China and India are taking tangible steps to thrash out a reasonable solution to their decades-old border disputes.
Special representatives for the two sides are expected to draw up a framework for demarcating the 2,000-kilometer frontier at a two-day meeting that started in Beijing yesterday.
This spearheads the full implementation of an 11-point roadmap agreed between leaders of both nations when Chinese Premier Wen Jiabao visited India early this year.
The fresh round of talks between the Asian giants bears testimony to their determined efforts to settle the sticking point in bilateral ties based on the political parameters already agreed.
The consensus, shared by Chinese President Hu Jintao and Indian Prime Minister Manmohan Singh on pursuing a pragmatic solution to the dispute with a greater urgency when they met on the sidelines of the United Nations 60th General Assembly in New York this month, has fuelled expectations of an end to the main source of bilateral discord.
This round of talks comes as rapport has improved in the recent past as the neighbors settle problems with frankness and sincerity, and seek solutions acceptable to both sides.
When then Indian prime minister Atal Behari Vajapayee paid a historic visit to Beijing in June 2003, the first tour of China by an Indian prime minister in a decade, the two nations signed the Declaration on Principles for Relations and Comprehensive Co-operation, a legal document guiding the development of bilateral ties in the new century, and laying a solid foundation for furthering partnerships on all fronts.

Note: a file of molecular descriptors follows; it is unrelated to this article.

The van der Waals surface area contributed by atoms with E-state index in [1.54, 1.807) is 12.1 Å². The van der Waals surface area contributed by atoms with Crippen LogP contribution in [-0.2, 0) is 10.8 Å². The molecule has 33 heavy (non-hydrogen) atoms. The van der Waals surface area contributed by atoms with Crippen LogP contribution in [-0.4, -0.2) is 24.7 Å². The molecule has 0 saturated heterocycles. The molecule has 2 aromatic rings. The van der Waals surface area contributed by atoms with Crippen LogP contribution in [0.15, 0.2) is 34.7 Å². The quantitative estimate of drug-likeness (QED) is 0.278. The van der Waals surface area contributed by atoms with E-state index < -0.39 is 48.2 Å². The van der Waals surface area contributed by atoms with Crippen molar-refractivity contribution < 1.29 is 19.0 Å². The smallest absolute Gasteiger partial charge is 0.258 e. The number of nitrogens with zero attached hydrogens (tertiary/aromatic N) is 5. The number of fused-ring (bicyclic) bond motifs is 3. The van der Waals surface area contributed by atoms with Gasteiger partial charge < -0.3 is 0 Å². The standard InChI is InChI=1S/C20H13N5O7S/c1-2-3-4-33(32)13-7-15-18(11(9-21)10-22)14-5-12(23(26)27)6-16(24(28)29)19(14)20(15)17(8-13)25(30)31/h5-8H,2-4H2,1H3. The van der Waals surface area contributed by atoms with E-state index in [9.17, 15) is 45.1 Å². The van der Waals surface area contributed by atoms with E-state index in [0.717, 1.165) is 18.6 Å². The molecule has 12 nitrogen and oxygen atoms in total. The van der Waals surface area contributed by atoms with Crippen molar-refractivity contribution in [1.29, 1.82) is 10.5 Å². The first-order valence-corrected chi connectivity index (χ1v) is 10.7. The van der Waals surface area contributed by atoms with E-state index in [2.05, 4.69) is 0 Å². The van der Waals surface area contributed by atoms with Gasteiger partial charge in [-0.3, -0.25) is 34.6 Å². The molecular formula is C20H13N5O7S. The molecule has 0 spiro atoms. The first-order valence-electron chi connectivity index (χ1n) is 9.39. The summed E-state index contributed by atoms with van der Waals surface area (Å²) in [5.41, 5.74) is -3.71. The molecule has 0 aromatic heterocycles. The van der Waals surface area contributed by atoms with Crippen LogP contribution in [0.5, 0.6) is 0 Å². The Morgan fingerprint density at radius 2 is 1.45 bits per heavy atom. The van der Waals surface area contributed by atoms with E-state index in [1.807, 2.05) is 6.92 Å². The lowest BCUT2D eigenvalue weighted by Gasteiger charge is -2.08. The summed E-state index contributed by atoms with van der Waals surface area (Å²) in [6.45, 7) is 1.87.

In the declaration, both sides vowed to seek a fair, reasonable and mutually acceptable solution to the border dispute through consultations on an equal footing.
The countries have appointed special representatives to explore the framework for the boundary settlement from the political perspective of the overall bilateral relationship.
A key starting point that should lead to the realization of the proposal from both leaders to settle the border row politically, rather than merely technically, this week's talks in Beijing form the toughest leg of the roadmap and indicate the political will and courage of both sides to carry forward the momentum of pushing for the talks leading to a final settlement.
The Sino-Indian boundary has never been formally delineated, although a traditional frontier exists between the two nations that can be divided into eastern, middle and western sections.
The border skirmishes between the neighbors in 1962 were a serious setback for bilateral relations.
Involving religious, cultural and historical factors, the matter is by no means merely a territorial conflict that can be settled quickly.
Nevertheless, the current border dispute should not stand in the way of further growth in warming bilateral ties.
Through several rounds of talks, both China and India have adopted a more realistic and self-restrained attitude.
The resolve on both sides to continuously maintain peace and tranquility in border areas along the ceasefire demarcation - the Line of Actual Control - should be continued to create better conditions for the final settlement of border friction in the future.
It is time for China and India to show their ability and wisdom to settle the dispute left by history for the sake of the interests of the two countries and their peoples and the enduring peace and stability of the region and the world as a whole.
(China Daily September 27, 2005)